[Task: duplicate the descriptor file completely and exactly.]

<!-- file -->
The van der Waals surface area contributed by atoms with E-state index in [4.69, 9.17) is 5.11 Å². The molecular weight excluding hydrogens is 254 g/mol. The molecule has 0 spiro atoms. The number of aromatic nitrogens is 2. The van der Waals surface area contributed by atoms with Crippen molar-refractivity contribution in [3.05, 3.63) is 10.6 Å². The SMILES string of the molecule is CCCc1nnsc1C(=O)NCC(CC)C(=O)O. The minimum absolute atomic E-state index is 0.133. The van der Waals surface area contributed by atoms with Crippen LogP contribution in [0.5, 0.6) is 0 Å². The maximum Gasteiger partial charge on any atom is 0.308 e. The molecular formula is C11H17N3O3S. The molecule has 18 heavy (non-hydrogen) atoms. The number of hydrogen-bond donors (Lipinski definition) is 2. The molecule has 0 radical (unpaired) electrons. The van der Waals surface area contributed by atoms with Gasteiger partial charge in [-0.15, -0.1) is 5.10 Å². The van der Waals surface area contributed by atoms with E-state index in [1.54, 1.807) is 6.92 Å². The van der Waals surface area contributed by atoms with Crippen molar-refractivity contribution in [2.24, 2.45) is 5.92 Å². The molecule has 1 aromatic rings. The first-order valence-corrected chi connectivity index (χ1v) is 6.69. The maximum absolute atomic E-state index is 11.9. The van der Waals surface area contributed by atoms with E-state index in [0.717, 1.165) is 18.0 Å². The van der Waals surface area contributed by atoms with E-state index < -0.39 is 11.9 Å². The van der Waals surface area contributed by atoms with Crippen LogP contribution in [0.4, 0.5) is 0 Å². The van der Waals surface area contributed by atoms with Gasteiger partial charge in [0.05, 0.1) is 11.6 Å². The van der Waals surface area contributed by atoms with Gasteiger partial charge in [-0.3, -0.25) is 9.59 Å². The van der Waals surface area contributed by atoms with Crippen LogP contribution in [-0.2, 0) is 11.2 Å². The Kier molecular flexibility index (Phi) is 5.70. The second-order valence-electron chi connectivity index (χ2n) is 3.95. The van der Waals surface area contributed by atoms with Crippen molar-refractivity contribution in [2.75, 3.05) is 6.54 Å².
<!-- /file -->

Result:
The van der Waals surface area contributed by atoms with E-state index in [4.69, 9.17) is 5.11 Å². The molecular weight excluding hydrogens is 254 g/mol. The molecule has 0 spiro atoms. The number of aromatic nitrogens is 2. The van der Waals surface area contributed by atoms with Crippen molar-refractivity contribution in [3.05, 3.63) is 10.6 Å². The SMILES string of the molecule is CCCc1nnsc1C(=O)NCC(CC)C(=O)O. The minimum absolute atomic E-state index is 0.133. The van der Waals surface area contributed by atoms with Crippen LogP contribution in [0.5, 0.6) is 0 Å². The maximum Gasteiger partial charge on any atom is 0.308 e. The molecular formula is C11H17N3O3S. The molecule has 18 heavy (non-hydrogen) atoms. The number of hydrogen-bond donors (Lipinski definition) is 2. The molecule has 0 radical (unpaired) electrons. The van der Waals surface area contributed by atoms with Gasteiger partial charge in [-0.15, -0.1) is 5.10 Å². The van der Waals surface area contributed by atoms with E-state index in [1.54, 1.807) is 6.92 Å². The van der Waals surface area contributed by atoms with Crippen molar-refractivity contribution in [2.24, 2.45) is 5.92 Å². The molecule has 1 aromatic rings. The first-order valence-corrected chi connectivity index (χ1v) is 6.69. The maximum absolute atomic E-state index is 11.9. The van der Waals surface area contributed by atoms with E-state index in [0.717, 1.165) is 18.0 Å². The van der Waals surface area contributed by atoms with E-state index < -0.39 is 11.9 Å². The van der Waals surface area contributed by atoms with Crippen LogP contribution in [0.4, 0.5) is 0 Å². The van der Waals surface area contributed by atoms with Gasteiger partial charge in [0.05, 0.1) is 11.6 Å². The van der Waals surface area contributed by atoms with Gasteiger partial charge in [-0.3, -0.25) is 9.59 Å². The van der Waals surface area contributed by atoms with Crippen LogP contribution in [-0.2, 0) is 11.2 Å². The Kier molecular flexibility index (Phi) is 5.70. The second-order valence-electron chi connectivity index (χ2n) is 3.95. The van der Waals surface area contributed by atoms with Crippen molar-refractivity contribution in [2.75, 3.05) is 6.54 Å².